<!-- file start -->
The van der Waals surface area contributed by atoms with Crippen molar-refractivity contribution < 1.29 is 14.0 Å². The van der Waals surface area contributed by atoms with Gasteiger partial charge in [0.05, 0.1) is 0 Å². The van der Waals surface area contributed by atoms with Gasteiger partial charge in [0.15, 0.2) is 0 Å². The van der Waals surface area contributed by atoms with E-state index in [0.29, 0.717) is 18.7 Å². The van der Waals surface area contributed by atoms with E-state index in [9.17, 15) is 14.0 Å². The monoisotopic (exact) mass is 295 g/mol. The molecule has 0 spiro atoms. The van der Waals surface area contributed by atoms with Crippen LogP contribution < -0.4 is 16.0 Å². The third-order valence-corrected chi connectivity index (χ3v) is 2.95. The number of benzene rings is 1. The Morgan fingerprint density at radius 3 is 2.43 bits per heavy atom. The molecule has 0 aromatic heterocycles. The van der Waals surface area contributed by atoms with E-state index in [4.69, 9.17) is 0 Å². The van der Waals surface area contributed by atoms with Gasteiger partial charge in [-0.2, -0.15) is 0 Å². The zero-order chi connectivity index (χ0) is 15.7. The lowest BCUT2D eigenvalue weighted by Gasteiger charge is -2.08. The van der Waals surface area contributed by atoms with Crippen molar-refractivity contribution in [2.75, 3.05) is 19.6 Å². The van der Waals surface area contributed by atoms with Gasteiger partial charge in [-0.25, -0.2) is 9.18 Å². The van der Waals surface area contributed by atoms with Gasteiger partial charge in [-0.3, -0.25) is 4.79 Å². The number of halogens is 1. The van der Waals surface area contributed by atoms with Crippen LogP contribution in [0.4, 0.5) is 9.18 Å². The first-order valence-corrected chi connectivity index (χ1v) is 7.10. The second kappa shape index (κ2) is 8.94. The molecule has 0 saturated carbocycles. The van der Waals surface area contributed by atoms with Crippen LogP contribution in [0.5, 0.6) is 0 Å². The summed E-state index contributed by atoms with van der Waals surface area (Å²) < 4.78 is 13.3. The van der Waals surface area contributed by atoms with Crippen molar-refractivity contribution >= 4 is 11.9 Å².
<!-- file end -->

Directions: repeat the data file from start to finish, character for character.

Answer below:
The van der Waals surface area contributed by atoms with Crippen molar-refractivity contribution < 1.29 is 14.0 Å². The van der Waals surface area contributed by atoms with Gasteiger partial charge in [0.05, 0.1) is 0 Å². The van der Waals surface area contributed by atoms with Gasteiger partial charge in [0.15, 0.2) is 0 Å². The van der Waals surface area contributed by atoms with E-state index in [0.29, 0.717) is 18.7 Å². The van der Waals surface area contributed by atoms with E-state index in [9.17, 15) is 14.0 Å². The monoisotopic (exact) mass is 295 g/mol. The molecule has 0 spiro atoms. The van der Waals surface area contributed by atoms with Crippen LogP contribution < -0.4 is 16.0 Å². The third-order valence-corrected chi connectivity index (χ3v) is 2.95. The number of benzene rings is 1. The Morgan fingerprint density at radius 3 is 2.43 bits per heavy atom. The molecule has 0 aromatic heterocycles. The van der Waals surface area contributed by atoms with E-state index in [4.69, 9.17) is 0 Å². The van der Waals surface area contributed by atoms with Gasteiger partial charge in [-0.2, -0.15) is 0 Å². The zero-order chi connectivity index (χ0) is 15.7. The lowest BCUT2D eigenvalue weighted by Gasteiger charge is -2.08. The van der Waals surface area contributed by atoms with Crippen molar-refractivity contribution in [2.75, 3.05) is 19.6 Å². The van der Waals surface area contributed by atoms with Gasteiger partial charge in [-0.25, -0.2) is 9.18 Å². The van der Waals surface area contributed by atoms with Gasteiger partial charge in [-0.3, -0.25) is 4.79 Å². The number of halogens is 1. The van der Waals surface area contributed by atoms with Crippen LogP contribution in [0.4, 0.5) is 9.18 Å². The first-order valence-corrected chi connectivity index (χ1v) is 7.10. The second kappa shape index (κ2) is 8.94. The molecule has 0 saturated carbocycles. The van der Waals surface area contributed by atoms with Crippen LogP contribution in [0.5, 0.6) is 0 Å². The summed E-state index contributed by atoms with van der Waals surface area (Å²) < 4.78 is 13.3. The van der Waals surface area contributed by atoms with Crippen molar-refractivity contribution >= 4 is 11.9 Å².